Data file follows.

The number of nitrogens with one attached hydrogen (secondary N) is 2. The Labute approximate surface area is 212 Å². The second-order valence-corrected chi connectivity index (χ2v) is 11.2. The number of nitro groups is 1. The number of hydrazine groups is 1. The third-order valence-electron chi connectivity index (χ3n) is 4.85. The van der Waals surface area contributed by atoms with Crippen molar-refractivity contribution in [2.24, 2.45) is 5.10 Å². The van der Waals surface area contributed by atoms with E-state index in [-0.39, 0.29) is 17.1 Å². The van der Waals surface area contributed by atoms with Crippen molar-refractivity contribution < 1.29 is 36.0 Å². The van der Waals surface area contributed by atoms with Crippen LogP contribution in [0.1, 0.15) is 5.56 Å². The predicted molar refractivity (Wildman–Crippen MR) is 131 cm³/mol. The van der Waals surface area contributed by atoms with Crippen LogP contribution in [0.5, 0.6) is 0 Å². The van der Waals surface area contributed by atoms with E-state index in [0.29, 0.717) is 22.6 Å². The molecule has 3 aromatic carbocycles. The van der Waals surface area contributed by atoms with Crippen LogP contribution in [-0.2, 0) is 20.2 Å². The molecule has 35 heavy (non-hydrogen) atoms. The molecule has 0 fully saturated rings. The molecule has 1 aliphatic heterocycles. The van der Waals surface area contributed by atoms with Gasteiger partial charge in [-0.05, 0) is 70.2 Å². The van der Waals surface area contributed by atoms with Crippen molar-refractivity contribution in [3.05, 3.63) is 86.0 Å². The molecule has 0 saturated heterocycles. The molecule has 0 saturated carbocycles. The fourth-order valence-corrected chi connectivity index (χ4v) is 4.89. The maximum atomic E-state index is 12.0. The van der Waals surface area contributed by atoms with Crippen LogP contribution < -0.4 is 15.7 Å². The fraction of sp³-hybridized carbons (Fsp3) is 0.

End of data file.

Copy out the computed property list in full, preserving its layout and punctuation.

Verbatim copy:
The number of nitrogens with one attached hydrogen (secondary N) is 2. The Labute approximate surface area is 212 Å². The second-order valence-corrected chi connectivity index (χ2v) is 11.2. The number of nitro groups is 1. The number of hydrazine groups is 1. The third-order valence-electron chi connectivity index (χ3n) is 4.85. The van der Waals surface area contributed by atoms with Crippen molar-refractivity contribution in [2.24, 2.45) is 5.10 Å². The van der Waals surface area contributed by atoms with E-state index in [-0.39, 0.29) is 17.1 Å². The van der Waals surface area contributed by atoms with Crippen molar-refractivity contribution < 1.29 is 36.0 Å². The van der Waals surface area contributed by atoms with Crippen LogP contribution in [0.1, 0.15) is 5.56 Å². The predicted molar refractivity (Wildman–Crippen MR) is 131 cm³/mol. The van der Waals surface area contributed by atoms with Crippen LogP contribution in [0.5, 0.6) is 0 Å². The van der Waals surface area contributed by atoms with E-state index in [0.29, 0.717) is 22.6 Å². The molecule has 3 aromatic carbocycles. The van der Waals surface area contributed by atoms with Crippen LogP contribution in [-0.2, 0) is 20.2 Å². The molecule has 35 heavy (non-hydrogen) atoms. The molecule has 0 fully saturated rings. The molecule has 1 aliphatic heterocycles. The van der Waals surface area contributed by atoms with Gasteiger partial charge in [-0.05, 0) is 70.2 Å². The van der Waals surface area contributed by atoms with Crippen molar-refractivity contribution in [3.05, 3.63) is 86.0 Å². The molecule has 0 saturated heterocycles. The molecule has 0 saturated carbocycles. The fourth-order valence-corrected chi connectivity index (χ4v) is 4.89. The maximum atomic E-state index is 12.0. The van der Waals surface area contributed by atoms with Crippen LogP contribution < -0.4 is 15.7 Å². The fraction of sp³-hybridized carbons (Fsp3) is 0.